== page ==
Charles Russell Speechly demonstrate a concise, professional looking website through their layout and strapline which is positioned prominently in the first scrolling banner image. The imagery used is striking and catches the user’s eye as it rotates through various news articles. Another feature of the website is the People Search which allows visitors to search by keyword or name and service area, while visitors can also scroll through featured Partners, sitting to the right of the Search People panel. Further content displayed lower down the page directs users to the correct content, with a specific panel dedicated to filtering business and personal clients. Underneath is more sector focused content following on with News & Insights.
Nabarro has now merged with CMS.
35. Travers Smith
Travers Smith have a distinguishable banner at the top of their home page displaying information about the sectors, practice areas and people. Their slider banner presents images related to the different areas of the firm, rather than displaying news (current affairs), which is displayed in smaller boxes beneath.
Following the brand colours of Shoosmiths, the bright green areas of the design add a pop of colour to the dark background. Their ‘Can We Help?’ section is the main call to action on the homepage, with the drop-down menu allowing users to enter their requirement. The website has a modern feel to it, with all the information being presented in an easy and navigable way, however, it is not yet mobile responsive.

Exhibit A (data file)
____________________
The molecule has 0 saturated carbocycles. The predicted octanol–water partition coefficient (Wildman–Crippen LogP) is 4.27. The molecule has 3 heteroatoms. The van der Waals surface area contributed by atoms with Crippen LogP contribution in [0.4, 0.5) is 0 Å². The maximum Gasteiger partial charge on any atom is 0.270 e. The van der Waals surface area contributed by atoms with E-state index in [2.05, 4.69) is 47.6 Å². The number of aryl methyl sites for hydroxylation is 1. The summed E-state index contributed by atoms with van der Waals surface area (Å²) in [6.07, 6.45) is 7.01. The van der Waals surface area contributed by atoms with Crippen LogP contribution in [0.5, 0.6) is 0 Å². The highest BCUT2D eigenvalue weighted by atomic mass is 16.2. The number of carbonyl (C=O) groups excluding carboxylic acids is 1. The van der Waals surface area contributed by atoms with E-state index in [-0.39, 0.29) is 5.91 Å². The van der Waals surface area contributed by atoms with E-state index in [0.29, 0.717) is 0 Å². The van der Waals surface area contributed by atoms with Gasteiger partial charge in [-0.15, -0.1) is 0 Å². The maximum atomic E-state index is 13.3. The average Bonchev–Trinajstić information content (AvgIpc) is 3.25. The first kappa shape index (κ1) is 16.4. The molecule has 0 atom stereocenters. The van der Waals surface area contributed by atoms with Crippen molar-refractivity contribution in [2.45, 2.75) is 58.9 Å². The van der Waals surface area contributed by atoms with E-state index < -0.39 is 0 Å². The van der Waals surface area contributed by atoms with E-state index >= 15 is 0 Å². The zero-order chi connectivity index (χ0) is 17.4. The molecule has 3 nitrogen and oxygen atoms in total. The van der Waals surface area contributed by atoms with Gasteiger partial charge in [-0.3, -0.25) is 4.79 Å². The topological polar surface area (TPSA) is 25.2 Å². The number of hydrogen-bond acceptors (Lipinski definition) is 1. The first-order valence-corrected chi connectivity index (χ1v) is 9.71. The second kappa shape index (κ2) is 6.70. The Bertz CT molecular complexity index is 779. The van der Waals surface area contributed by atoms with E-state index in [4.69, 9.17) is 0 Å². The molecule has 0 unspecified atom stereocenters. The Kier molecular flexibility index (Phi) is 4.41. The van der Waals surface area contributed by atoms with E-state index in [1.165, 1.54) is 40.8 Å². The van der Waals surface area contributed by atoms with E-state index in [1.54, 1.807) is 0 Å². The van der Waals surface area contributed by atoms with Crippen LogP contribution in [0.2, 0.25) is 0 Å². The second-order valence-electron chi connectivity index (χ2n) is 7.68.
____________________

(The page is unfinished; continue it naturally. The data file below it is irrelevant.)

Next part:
The BLM website has been designed to clearly highlight the key business areas the firm practices in. The User Interface offers clear calls to action which help optimise user journeys and funnel more traffic through to conversion focused areas of the website.
38. Bond Dickinson
Bond Dickinson has now merged with Womble Carlyle Sandridge & Rice
RPC have used a background video of London to effectively engage their website visitors. The video displays their strapline “We see things differently”, next to a call to action which encourages visitors to get in touch. The top navigation panel allows, users to access the services, expertise and people, along with the other main areas of the website.
40. Hill Dickinson
The sliding banner on the Hill Dickinson website displays images relevant to the sectors they have expertise in. Underneath this is a short positioning statement, followed by news and insight content.
Olswang has now merged with CMS.
The Trowers & Hamlins website has a simple, non-mobile responsive design. The purple box against the light design is something you are instantly drawn to, directing users to the careers section of the website. Below this, users are able to view news content and office locations. The home page imagery displays casual photos of lawyers which gives the firm an approachable feel.
Weightmans use a minimalist style design and layout on their website. Their positioning statement is clearly positioned below the homepage banner, while also offering straight-forward calls to action for users to follow the firm. Trending topics are also displayed under the home page banner to further highlight popular content.
44. Mills & Reeve